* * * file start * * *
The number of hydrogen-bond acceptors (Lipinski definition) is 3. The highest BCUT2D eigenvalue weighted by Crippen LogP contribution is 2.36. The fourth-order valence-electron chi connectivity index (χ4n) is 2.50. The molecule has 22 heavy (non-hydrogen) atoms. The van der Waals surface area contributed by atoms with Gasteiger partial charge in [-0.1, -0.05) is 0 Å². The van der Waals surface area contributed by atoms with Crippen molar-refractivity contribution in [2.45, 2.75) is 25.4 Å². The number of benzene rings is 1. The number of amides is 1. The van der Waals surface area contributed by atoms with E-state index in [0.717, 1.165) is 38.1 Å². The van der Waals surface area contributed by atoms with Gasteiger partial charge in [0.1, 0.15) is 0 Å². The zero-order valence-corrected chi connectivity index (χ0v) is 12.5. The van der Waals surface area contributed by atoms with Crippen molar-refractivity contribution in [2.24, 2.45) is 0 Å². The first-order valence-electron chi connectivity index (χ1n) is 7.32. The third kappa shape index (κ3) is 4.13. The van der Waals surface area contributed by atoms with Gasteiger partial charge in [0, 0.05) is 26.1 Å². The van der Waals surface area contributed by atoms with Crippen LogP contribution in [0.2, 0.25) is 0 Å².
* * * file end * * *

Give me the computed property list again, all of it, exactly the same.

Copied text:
The number of hydrogen-bond acceptors (Lipinski definition) is 3. The highest BCUT2D eigenvalue weighted by Crippen LogP contribution is 2.36. The fourth-order valence-electron chi connectivity index (χ4n) is 2.50. The molecule has 22 heavy (non-hydrogen) atoms. The van der Waals surface area contributed by atoms with Gasteiger partial charge in [-0.1, -0.05) is 0 Å². The van der Waals surface area contributed by atoms with Crippen molar-refractivity contribution in [2.45, 2.75) is 25.4 Å². The number of benzene rings is 1. The number of amides is 1. The van der Waals surface area contributed by atoms with E-state index in [0.717, 1.165) is 38.1 Å². The van der Waals surface area contributed by atoms with Gasteiger partial charge in [0.1, 0.15) is 0 Å². The zero-order valence-corrected chi connectivity index (χ0v) is 12.5. The van der Waals surface area contributed by atoms with Crippen molar-refractivity contribution in [2.24, 2.45) is 0 Å². The first-order valence-electron chi connectivity index (χ1n) is 7.32. The third kappa shape index (κ3) is 4.13. The van der Waals surface area contributed by atoms with Gasteiger partial charge in [0, 0.05) is 26.1 Å². The van der Waals surface area contributed by atoms with Crippen LogP contribution in [0.2, 0.25) is 0 Å².